Auf Wiedersehen to Angela Merkel, says DOMINIC SANDBROOK

Auf Wiedersehen to Angela Merkel, says DOMINIC SANDBROOK

Auf Wiedersehen to Angela Merkel – the colossus of Europe… who bounced Britain to Brexit. As her indomitable 15-year reign ends tomorrow, what’s next for Germany, asks DOMINIC SANDBROOK

Well-sealed windows. No other country can make such well-sealed and nice windows.’ That was Angela Merkel’s answer when, more than a decade ago, a journalist asked her what she most associated with her native land.

It’s hardly the kind of rhetoric that would have British voters leaping from their seats.

But this weekend, as Germany’s Chancellor prepares to retire after almost 16 years at the helm, only a fool would underestimate her extraordinary appeal.

In many ways, the woman who went from working in an East German laboratory to commanding Europe’s largest economy seems an implausible political phenomenon.

Angela Merkel is a leaden speaker who holds her twitching hands in a stiff, much-mocked diamond, and hates watching herself on television.

Her biographers have called her indecisive and ‘tedious even by the standards of German politics’. The former Italian prime minister Silvio Berlusconi even told newspaper editors she was an ‘unf***able lard-arse’.

Yet as the Germans prepare to vote in Sunday’s federal election, Merkel remains comfortably the most popular politician in the land. 

As Germany’s Chancellor prepares to retire after almost 16 years at the helm, only a fool would underestimate her extraordinary appeal

Her biographers have called her indecisive and ‘tedious even by the standards of German politics’

Yet as the Germans prepare to vote in Sunday’s federal election, Merkel remains comfortably the most popular politician in the land

Had she stood for an unprecedented fifth term as Chancellor, she would have won at a canter.

For almost 16 years she has been the fixed point of world politics. She has seen off George W. Bush, Barack Obama and Donald Trump, and has held the highest office for four years longer than Margaret Thatcher.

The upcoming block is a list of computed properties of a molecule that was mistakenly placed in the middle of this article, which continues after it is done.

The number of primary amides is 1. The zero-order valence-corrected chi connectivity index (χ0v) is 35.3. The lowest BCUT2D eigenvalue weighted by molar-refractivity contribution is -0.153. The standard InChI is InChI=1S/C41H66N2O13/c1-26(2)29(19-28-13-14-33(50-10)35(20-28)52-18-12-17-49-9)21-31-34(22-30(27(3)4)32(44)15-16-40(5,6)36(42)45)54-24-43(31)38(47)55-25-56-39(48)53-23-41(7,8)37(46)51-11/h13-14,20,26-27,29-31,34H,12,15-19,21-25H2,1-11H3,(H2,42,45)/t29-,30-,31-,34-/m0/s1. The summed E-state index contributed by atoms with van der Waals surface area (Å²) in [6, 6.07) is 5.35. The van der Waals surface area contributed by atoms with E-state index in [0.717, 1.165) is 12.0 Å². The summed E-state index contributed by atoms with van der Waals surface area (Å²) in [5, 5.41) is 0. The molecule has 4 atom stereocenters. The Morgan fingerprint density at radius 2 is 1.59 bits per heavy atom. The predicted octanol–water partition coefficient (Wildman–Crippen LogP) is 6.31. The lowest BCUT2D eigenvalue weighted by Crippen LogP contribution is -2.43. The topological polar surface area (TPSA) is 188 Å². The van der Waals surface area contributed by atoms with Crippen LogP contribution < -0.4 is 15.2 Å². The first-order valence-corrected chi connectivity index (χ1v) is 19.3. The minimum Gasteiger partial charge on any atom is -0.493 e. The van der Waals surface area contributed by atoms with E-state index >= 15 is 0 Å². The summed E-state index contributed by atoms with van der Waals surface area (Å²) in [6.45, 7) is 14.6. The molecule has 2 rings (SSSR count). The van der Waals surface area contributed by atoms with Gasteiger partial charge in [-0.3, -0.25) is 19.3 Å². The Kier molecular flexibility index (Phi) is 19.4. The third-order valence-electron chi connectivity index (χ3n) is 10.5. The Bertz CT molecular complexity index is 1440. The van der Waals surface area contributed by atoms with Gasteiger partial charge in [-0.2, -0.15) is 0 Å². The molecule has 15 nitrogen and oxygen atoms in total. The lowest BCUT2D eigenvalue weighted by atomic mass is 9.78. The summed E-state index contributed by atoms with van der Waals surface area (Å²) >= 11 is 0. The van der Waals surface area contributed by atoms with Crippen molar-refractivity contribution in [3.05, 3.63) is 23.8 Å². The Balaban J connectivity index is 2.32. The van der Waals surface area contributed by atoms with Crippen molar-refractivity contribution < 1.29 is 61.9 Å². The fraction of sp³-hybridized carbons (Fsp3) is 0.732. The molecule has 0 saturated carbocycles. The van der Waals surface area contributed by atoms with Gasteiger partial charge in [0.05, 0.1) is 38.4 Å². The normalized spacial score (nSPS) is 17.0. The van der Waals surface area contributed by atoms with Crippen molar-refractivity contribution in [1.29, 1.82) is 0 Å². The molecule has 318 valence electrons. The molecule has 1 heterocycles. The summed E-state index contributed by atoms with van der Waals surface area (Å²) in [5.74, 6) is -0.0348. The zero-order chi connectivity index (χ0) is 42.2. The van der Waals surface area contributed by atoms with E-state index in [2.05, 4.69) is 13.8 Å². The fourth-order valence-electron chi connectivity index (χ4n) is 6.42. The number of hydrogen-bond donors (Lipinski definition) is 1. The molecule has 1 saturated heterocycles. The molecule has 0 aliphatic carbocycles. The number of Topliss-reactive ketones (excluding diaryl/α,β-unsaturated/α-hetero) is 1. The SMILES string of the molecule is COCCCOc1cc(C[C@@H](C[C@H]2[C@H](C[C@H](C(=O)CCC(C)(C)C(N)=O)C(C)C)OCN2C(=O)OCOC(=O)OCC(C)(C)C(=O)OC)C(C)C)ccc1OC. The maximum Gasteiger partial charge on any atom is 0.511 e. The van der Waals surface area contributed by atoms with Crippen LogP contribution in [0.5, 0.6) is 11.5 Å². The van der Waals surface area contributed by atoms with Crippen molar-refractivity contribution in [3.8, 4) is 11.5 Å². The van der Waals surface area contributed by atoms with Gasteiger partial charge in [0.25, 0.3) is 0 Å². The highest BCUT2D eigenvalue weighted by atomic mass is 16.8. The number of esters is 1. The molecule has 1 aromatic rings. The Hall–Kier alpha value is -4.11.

In many ways, she seems mundane, almost a caricature of Germanness. On the campaign trail she once told voters: ‘You know me’, as if sheer familiarity was all that mattered.

Yet, even now, nobody knows what makes Angela Merkel tick, or what she stands for. We know that she likes Bruce Springsteen and is frightened of dogs. But apart from that she remains a closed book.

‘In quiet there is power,’ she once told a rival. And in her silence, perhaps, is a hint of the person behind the mask.

The single most important fact about Angela Merkel is that she grew up in the claustrophobic, paranoid world of Communist East Germany.

This was the world of the Berlin Wall, the Stasi, spies and informers, a society in which talking aloud could destroy your family. In quiet, in other words, there was survival.

Angela Kasner, as she was then called, was born in Hamburg in 1954, but moved east a few weeks later when her father, a Lutheran pastor, took up a post on the other side of the border.

She grew up in a seminary north of Berlin, surrounded by trainee pastors and disabled residents who were being taught to farm. Because of her father’s job, her family were allowed books and visitors, which were denied to other East Germans.

But as a pastor’s daughter in a communist dictatorship, young Angela was constantly watched. ‘You’ve got to be better than all the others,’ her mother told her, ‘or they’ll never let you go to university.’

In fact, she was a model student with a remarkable work ethic. She studied physics at Karl Marx University in Leipzig, before getting a doctorate in quantum chemistry.

In 1977 she married a fellow scientist, Ulrich Merkel. The marriage didn’t work out, but she kept his name anyway.

She threw herself into her work, spending the next decade as a chemist at the Academy of Sciences in East Berlin.

Year after year, she typed up her calculations, patiently preparing her research paper; Vibrational Properties Of Surface Hydroxyls: Nonempirical Model Calculations Including Anharmonicities.

In July 1989, Merkel turned 35. At the time, the idea that this supremely uncharismatic woman would become the mistress of Germany would have seemed utterly laughable.

Germany wasn’t even one country, and Merkel had no discernible political talents. She wasn’t even a dissident, but worked voluntarily for the Free German Youth — the official youth movement of the Communist regime.

As she later explained, she had no choice. To challenge the system would have meant professional suicide. So like most East Germans, she made the best of it.

And then, all of a sudden, the Berlin Wall came down, and everything changed.

On the face of it, Merkel’s place in history seems unassailable. She weathered a string of crises, from the financial crash and the eurozone meltdown to Brexit and Covid, and steered Germany to become the dominant economic and political power in the EU

For some Americans, as the U.S. magazine Foreign Policy remarks, ‘Merkel provided a model of rational, steadfast leadership’, in contrast to the bombast of Donald Trump.